A growing company is in essence a team of individuals of varying skills who come from different cultures, creating a unique company culture by working together.
This beehive of individuals shapes the assumptions, beliefs and values of the organization, apart from the surface-level elements like branding, company benefits, hierarchy and the various HR policies.
Various people working together in an organization form groups that develop unique thought patterns and behaviour.
Internal interaction in many such groups can be collaborative, task-oriented or just a broad focus on the primary goal.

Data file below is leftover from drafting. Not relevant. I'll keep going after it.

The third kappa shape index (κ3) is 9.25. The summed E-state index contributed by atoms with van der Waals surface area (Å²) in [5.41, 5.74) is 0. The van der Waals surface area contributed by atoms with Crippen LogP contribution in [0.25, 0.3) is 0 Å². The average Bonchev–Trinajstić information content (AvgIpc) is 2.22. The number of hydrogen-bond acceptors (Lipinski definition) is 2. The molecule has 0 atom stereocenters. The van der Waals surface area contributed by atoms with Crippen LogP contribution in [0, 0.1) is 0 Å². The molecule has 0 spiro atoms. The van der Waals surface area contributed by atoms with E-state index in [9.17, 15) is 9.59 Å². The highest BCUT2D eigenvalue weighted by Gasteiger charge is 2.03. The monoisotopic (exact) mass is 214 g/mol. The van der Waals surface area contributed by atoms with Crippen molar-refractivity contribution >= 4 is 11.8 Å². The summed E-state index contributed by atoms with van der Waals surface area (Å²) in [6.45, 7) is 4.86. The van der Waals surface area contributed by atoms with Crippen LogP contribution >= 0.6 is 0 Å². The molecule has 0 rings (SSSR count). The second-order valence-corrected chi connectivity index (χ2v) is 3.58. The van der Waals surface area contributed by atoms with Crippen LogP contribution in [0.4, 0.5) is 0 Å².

As new people join the organization, the company culture further evolves, leading to new challenges related to scalability, communication, decision-making and the various work-flow patterns.
As the internal integration clashes with the various external factors, the innovative and fast-moving qualities often turn into frozen, bureaucratic systems.
Culture is an ever-evolving, emergent occurrence. Leaders often take employees of off-site gatherings, read a book, or try to rewrite the company’s values and vision.
It will only be an eye-wash if it does not impact the employee's daily experience at work or if the leaders are not adaptive to employees needs.
Thinking of company culture as traffic, the leader needs to intentionally guide and shape the environment in which the culture evolves.
Example: Just talking about a flexible working environment isn’t enough if the lower-level employees are not given the discretion or choice.